Deputy Minister of Labour, Invalids and Social Affairs Nguyen Thanh Hoa spoke to Tuoi tre (Youth) newspaper about the risks for Viet Nam to lose labour export markets due to the poor training of guest workers.
Is Viet Nam losing any of its key labour export markets?
In Japan, Malaysia and the Middle East, more Vietnamese guest workers are reported to break labour contracts than from other countries. The crucial problem is the poor awareness of the workers. And since the workers have to pay large sums of money up front for the chance to work aboard, they tend to break contracts to seek higher paying jobs or illegally stay over for earn enough money to cover the advanced payments. Guest workers in South Korea and Taiwan have also been reported to commit violations, which has affected the overall labour export market.
What are measures to tackle the problem and minimise its impacts?
Recipient countries have warned of putting a halt to admitting Vietnamese guest workers, but Viet Nam's response, as might have been expected, hasn't been effective. However, current visible risk has forced the labour ministry to take more drastic measures. For example, since the beginning of this year, the ministry's Overseas Labour Management Department and Overseas Work Centre (OWC) sent staff to the hometowns of guest workers, encouraging them to return home after labour contracts were completed. The OWC also assigned staff to reach workplaces in South Korea to help Vietnamese workers learn more about labour export policies and encourage them to strictly adhere to labour contract conditions.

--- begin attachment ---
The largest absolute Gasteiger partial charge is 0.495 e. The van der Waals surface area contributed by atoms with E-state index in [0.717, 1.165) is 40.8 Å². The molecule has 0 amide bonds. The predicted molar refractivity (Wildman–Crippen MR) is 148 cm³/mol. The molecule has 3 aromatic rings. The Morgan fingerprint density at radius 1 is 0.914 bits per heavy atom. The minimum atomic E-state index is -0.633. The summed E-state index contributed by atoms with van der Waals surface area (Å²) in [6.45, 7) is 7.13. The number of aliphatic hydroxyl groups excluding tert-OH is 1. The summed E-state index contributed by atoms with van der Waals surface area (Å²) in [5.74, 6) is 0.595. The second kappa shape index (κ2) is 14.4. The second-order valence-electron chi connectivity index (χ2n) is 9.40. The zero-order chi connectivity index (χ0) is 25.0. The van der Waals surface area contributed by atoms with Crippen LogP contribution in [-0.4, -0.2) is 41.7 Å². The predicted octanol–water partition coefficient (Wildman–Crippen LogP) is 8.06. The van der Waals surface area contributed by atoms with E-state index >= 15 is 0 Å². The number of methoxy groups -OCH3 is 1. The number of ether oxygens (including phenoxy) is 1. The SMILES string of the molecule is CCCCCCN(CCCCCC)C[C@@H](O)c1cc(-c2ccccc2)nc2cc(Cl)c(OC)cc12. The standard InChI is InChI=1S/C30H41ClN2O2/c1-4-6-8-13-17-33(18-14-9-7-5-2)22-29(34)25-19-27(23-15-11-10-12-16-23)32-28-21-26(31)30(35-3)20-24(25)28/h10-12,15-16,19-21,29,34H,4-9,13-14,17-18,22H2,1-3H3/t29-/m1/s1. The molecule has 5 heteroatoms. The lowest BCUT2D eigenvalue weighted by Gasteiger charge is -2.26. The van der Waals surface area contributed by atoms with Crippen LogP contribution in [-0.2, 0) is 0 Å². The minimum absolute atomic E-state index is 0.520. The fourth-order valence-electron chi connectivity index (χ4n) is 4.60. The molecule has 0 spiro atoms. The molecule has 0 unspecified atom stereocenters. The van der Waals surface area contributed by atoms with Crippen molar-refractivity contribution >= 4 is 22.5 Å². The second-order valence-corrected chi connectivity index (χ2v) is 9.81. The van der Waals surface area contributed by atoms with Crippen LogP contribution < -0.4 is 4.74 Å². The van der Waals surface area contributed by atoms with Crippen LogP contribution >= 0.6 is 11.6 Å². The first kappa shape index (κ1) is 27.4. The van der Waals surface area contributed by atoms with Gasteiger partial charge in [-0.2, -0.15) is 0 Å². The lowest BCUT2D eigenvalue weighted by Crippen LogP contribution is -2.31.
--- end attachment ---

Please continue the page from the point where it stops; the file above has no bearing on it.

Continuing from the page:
Enrollment for workers to go aboard has stopped in some localities notorious for large numbers of guest workers who have broken contracts. In an effort to curb the problem, Vietnamese authorities have worked with their counterparts in other countries to strictly punish employers who hire illegal workers.
The ministry is set to submit to the Prime Minister a report about guest workers in South Korea and recommend halting recruitments in localities with high rates of contract-breaking workers. The move could reduce the number of guest workers but is needed to ensure the quality of labour export.
In 2004, Taiwan halted imports of Vietnamese labourers to work as fishermen and domestic help. Have we learned a lesson from this?
The ministry has warned labour export companies about the reduction of guest worker numbers. It's time to think about the improvement of quality rather than quantity. To solve the problem, it's necessary to first identify the reason why more guest workers in Taiwan broke their contracts. There is a phenomenon that Taiwanese companies rent out licences to recruit Vietnamese guest workers. These companies corner the labour export market, forcing workers to pay higher fees than regulated if they want to work aboard. To ease the phenomenon, the ministry will co-operate local authorities to inspect the operation of companies involved in the labour export process. For Vietnamese companies, strict punishments would include loss of licence if they were found to transfer their licences to Taiwanese companies. — VNS